Vermicomposting And Worms

What Is Vermicomposting?

Vermicomposting- Is the process of using various species of worms, usually red wigglers, white worms, and other earthworms, to create a mixture of decomposing vegetable or food waste, bedding materials, vermicast, and liquid fertilizer (worm juice). Another term for vermicomposting is a worm farm. Using this process turns the waste into a nutrient-rich microorganism solution and solid compost capable of supplying necessary nutrients to help sustain plant growth without the use of harmful chemicals. The vermicomposting method is simple, effective, convenient, and cost-effective. Vermicompost takes trash and turns that trash into a precious resource to reuse.

How To Start Vermicomposting?

First, let’s mention the materials you need to start vermicomposting. The following method is one way to start vermicomposting; there are many options. This method, I have found to be the most effective on breaking down food waste additionally collecting the liquid nutrient fertilizer (worm juice) to get the most out of your vermicomposting system.

  1. A plastic container with Lid (Suitable to be in contact with food)
  2. Gravel & Sand (Acting as a Filter)
  3. Leaves (bedding medium layer)
  4. Manure
  5. Water
  6. Worms
  7. Organic Waste (food scraps)
  8. 2 Air Filters
  9. Faucet
  10. Drill & Washers

When you’re looking at the size of the plastic container, it’s best to think one square foot of surface area for each pound of garbage generated per week (2)

Location and Preparation

Now, it’s time to decide where you want to place your compost bin. In the video, you can see my vermicomposting bins are outside in the shade. In John Button’s Video, you can see he has created a shaded palace for his vermicomposting bins.

Additionally, you will want your vermicompost bin elevated, for easier access to be able to place the bucket underneath the faucet.

Now, you can start preparing your vermicompost bins:

  1. Drill in holes and attach Faucet and Air Filters
  2. Create a filter for your vermicomposting system add layers gravel, cover the tap. Add Sand!
  3. Add leaves and twigs to make a bedding medium layer between the soil and the filter. Wash out the filter by adding water to the water flushes out of the tap
  4. Add good hummus
  5. Add manure
  6. Now you can add your worms
  7. Cover with leaves or straw and let them be for ten days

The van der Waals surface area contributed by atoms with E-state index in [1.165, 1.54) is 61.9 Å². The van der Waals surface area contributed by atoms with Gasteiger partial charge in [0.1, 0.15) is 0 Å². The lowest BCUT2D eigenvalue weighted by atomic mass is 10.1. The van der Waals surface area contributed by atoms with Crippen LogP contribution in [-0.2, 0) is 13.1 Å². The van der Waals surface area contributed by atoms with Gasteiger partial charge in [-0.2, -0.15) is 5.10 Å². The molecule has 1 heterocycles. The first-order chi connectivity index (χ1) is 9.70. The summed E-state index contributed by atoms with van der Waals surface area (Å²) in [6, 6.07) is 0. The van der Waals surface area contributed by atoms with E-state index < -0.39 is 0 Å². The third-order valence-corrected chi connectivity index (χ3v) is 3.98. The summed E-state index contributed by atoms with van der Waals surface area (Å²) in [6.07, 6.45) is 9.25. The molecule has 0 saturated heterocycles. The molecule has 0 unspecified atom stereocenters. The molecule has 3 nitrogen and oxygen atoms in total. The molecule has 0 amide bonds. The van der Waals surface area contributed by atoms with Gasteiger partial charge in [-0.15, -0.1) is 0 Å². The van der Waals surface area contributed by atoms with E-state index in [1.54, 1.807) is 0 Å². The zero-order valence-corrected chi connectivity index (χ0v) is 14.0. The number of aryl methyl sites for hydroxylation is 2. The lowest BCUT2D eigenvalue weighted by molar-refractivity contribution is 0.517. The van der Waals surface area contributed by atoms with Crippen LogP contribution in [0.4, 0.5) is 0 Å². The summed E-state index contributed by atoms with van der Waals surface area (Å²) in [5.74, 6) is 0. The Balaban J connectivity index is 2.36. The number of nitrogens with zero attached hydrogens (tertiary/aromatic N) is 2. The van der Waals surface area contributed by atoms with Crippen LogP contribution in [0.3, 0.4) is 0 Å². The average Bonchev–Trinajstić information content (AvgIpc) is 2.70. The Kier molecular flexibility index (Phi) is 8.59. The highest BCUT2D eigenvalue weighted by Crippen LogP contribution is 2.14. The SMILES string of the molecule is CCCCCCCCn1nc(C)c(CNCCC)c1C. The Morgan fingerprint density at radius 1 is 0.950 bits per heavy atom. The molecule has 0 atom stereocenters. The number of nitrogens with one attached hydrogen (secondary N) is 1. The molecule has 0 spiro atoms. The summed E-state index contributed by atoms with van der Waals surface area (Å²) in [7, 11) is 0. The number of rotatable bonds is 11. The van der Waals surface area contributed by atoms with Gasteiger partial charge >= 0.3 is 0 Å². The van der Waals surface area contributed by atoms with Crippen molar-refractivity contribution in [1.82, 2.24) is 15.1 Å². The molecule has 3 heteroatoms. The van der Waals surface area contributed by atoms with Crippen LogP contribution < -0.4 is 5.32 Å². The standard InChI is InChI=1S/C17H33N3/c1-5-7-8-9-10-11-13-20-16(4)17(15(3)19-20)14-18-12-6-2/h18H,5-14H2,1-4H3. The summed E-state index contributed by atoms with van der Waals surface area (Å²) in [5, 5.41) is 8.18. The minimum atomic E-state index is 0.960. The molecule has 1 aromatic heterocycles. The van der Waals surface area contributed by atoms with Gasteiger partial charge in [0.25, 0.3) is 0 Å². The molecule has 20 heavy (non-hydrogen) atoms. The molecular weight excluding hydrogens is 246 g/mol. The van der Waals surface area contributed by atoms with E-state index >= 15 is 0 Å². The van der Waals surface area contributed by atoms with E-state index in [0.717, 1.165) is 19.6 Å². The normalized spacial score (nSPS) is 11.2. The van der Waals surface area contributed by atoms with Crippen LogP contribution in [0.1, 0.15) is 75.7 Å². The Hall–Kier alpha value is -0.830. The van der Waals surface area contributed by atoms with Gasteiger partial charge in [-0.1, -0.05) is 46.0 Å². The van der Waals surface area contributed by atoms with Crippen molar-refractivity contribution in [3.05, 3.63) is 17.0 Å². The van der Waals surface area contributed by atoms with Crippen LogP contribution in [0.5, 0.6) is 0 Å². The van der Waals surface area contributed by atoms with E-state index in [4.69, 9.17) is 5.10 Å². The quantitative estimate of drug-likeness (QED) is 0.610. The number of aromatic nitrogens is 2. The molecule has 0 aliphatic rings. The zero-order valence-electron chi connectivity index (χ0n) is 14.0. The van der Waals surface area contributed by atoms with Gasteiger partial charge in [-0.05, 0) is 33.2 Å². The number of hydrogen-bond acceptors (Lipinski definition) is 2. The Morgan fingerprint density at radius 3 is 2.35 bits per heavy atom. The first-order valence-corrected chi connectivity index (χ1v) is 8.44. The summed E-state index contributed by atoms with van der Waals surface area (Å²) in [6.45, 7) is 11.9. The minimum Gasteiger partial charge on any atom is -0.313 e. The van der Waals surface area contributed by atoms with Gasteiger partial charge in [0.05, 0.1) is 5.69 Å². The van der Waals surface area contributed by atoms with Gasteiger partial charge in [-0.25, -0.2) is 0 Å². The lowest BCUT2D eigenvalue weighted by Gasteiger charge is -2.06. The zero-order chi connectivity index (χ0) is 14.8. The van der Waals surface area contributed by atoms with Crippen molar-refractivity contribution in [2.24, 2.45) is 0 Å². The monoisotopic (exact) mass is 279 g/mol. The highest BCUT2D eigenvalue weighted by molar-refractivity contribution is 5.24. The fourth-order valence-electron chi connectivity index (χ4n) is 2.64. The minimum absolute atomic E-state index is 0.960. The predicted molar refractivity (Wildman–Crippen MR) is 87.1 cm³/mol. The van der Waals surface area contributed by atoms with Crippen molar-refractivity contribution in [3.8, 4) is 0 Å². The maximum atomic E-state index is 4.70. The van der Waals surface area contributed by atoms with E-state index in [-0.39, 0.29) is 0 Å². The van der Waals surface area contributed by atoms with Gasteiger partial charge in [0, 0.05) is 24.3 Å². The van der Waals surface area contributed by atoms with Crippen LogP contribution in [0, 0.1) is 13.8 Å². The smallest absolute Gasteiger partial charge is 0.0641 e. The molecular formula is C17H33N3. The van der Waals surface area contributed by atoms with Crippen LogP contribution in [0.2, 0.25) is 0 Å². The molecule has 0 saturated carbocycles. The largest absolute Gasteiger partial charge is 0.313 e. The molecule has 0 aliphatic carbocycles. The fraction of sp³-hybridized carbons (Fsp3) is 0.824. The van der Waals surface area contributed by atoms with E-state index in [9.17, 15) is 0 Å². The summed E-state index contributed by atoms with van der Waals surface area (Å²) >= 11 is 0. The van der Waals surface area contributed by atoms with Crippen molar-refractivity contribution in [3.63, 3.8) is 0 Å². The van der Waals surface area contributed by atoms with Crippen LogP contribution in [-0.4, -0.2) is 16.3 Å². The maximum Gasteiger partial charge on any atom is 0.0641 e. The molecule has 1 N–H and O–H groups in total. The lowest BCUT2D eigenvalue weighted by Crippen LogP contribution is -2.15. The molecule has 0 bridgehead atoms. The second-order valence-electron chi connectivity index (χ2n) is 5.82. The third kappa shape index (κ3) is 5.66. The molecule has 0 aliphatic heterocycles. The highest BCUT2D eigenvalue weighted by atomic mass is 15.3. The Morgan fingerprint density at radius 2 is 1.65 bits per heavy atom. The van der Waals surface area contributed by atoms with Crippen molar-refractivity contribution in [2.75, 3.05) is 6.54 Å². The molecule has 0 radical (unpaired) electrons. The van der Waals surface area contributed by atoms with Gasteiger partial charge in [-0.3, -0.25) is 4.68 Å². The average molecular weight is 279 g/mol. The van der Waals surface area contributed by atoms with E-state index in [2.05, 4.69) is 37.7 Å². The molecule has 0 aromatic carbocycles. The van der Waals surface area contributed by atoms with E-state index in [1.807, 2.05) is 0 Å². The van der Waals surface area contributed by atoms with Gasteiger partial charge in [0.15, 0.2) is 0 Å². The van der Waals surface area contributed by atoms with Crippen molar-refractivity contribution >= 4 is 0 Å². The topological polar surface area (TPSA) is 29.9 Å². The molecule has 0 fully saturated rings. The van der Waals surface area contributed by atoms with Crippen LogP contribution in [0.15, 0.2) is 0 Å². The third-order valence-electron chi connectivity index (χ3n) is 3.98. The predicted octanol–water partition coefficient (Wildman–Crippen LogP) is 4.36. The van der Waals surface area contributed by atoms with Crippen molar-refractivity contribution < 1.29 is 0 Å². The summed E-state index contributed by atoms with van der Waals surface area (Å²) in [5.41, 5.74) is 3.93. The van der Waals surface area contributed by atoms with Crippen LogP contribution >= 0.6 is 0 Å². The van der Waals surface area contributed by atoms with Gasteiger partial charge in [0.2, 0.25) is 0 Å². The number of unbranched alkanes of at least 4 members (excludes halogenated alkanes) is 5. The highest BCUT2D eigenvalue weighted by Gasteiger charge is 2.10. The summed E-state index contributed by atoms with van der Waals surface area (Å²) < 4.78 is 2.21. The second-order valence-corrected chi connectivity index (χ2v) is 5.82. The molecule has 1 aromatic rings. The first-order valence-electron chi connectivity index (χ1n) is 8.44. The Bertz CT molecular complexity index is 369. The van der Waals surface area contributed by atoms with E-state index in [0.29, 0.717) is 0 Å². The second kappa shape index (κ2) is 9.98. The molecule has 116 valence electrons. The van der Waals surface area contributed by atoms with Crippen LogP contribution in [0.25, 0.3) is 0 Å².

Care Of Worms

Please make sure to feed your worms at least once a week. One pound of worms will eat about four pounds of food scraps a week (2). If you’re starting to get a bad odor, you’re feeding the worms a too much; the smell will go away if you aerate the compost material and add carbon material like straw, wood chips and, cardboard. It’s the anaerobic condition or nitrogen excess that is causing that smell. Worms love cardboard as nothing else!

It’s the anaerobic condition or nitrogen excess that is causing that smell.

I have mentioned beneficial insects in a different blog post let me mention that you may find other beneficial insects and other organisms in your vermicomposting bin, helping to break down the organic waste.

What Can You Add To Your Compost Bin?

Worms love to eat and break down organic waste. Please feed the worms the following items:

  • Vegetables
  • Non-Citrus fruits
  • Egg Shells
  • Coffee Grounds
  • Tea Bags
  • Paper including coffee filters
  • Garden waste

What Can’t You Add To Your Compost Bin?

Please avoid the following items in your compost bin:

  • Big pieces of organic waste
  • Citrus fruits
  • Meat
  • Dairy Products
  • Bones
  • Processed Foods/Fried Foods
  • Fats
  • Tobacco Products
  • Styrofoam
  • Plastic
  • Glossy paper or Magazines

Vermicompost: Final Product and MicroOrganisms

The final result of vermicomposting and your worm farm is the breakdown of waste and production of nutrient-rich compost. Vermicast (also called worm castings, worm humus, worm manure, or worm feces) is the end-product of the breakdown of organic matter by earthworms. These castings have been shown to contain reduced levels of contaminants and a higher saturation of nutrients than the organic materials before vermicomposting (1). Soon I am going to write a comprehensive blog post on Effective Microorganisms. So keep an eye out for that! I spray Effective Microorganisms into the vermicompost pile. I then use the collected ‘juice’ from vermicompost, dilute the collected microorganism solution with water. Spread the solution throughout your plants as a chemical-free fertilizer.


In my interview with Tricia Wilkes, I went over spending my last 250 Euros on worms. The best decision I have ever made.

Replenish The Soil

The rebuilding of the natural capital of the earth has to be everyone’s top priority and moral obligation. Vermicomposting and worms help save the water supply, energy, landfills, and to replenish the soil in a natural ecosystem of Permaculture.

Giuseppe Tallarico

Giuseppe is a versatile and results-oriented Agronomist specializing in Permaculture, Food Security, and Environmental Management Systems dedicated to consulting large-scale farms through the transition to sustainable and regenerative agriculture to achieve maximum profitability naturally while creating a greener abundant earth for generations to come. Giuseppe is an Accredited Instructor by the Permaculture Research Institute of Australia and a permaculture consultant for the government of Jordan. Giuseppe serves the world permaculture community as the founder and General Manager of the World Permaculture Association and the head of the Urban Permaculture Laboratory Educational Center.